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Journal of Parasitology Research
Volume 2016 (2016), Article ID 3085639, 7 pages
Research Article

Vectors and Spatial Patterns of Angiostrongylus cantonensis in Selected Rice-Farming Villages of Muñoz, Nueva Ecija, Philippines

1Animal Biology Division, Institute of Biological Sciences, College of Arts and Sciences, University of the Philippines Los Baños, 4031 Laguna, Philippines
2DNA Barcoding Laboratory, Institute of Biology, College of Science, University of the Philippines Diliman, 1001 Quezon City, Philippines

Received 15 February 2016; Revised 10 April 2016; Accepted 13 April 2016

Academic Editor: Dave Chadee

Copyright © 2016 Ma. Angelica A. Tujan et al. This is an open access article distributed under the Creative Commons Attribution License, which permits unrestricted use, distribution, and reproduction in any medium, provided the original work is properly cited.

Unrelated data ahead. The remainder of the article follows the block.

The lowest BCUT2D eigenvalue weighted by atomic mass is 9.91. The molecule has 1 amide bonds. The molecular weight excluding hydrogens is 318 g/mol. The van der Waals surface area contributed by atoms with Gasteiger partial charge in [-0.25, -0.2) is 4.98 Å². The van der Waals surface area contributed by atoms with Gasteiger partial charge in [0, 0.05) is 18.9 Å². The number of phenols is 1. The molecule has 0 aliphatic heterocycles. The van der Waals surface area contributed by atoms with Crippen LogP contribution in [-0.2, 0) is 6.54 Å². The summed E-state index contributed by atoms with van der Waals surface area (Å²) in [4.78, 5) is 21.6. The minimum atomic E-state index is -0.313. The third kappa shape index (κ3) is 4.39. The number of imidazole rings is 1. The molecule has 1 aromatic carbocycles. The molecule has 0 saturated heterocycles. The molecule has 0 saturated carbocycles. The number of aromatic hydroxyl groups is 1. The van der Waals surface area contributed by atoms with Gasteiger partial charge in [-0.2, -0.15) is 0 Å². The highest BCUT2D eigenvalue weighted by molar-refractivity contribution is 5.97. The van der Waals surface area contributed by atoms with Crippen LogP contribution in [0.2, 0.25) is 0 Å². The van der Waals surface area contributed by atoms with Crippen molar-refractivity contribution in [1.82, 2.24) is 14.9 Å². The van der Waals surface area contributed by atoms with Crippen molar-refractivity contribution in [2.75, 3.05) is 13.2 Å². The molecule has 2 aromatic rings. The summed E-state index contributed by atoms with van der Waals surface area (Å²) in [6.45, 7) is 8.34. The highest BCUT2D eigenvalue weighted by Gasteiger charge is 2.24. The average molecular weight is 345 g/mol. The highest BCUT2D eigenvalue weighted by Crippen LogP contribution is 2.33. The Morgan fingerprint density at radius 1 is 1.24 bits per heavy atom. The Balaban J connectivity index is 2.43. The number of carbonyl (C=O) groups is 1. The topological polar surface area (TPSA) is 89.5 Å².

In the Philippines, rats and snails abound in agricultural areas as pests and source of food for some of the local people which poses risks of parasite transmission to humans such as Angiostrongylus cantonensis. This study was conducted to determine the extent of A. cantonensis infection among rats and snails collected from rice-farming villages of Muñoz, Nueva Ecija. A total of 209 rats, 781 freshwater snails, and 120 terrestrial snails were collected for the study. Heart and lungs of rats and snail tissues were examined and subjected to artificial digestion for parasite collection. Adult worms from rats were identified using SSU rDNA gene. Seven nematode sequences obtained matched A. cantonensis. Results revealed that 31% of the rats examined were positive with A. cantonensis. Rattus norvegicus and R. tanezumi showed prevalence of 46% and 29%, respectively. Furthermore, only Pomacea canaliculata (2%) and Melanoides maculata (1%) were found to be positive for A. cantonensis among the snails collected. Analysis of host distribution showed overlapping habitats of rats and snails as well as residential and agricultural areas indicating risks to public health. This study presents a possible route of human infection for A. cantonensis through handling and consumption of P. canaliculata and M. maculata or crops contaminated by these snails.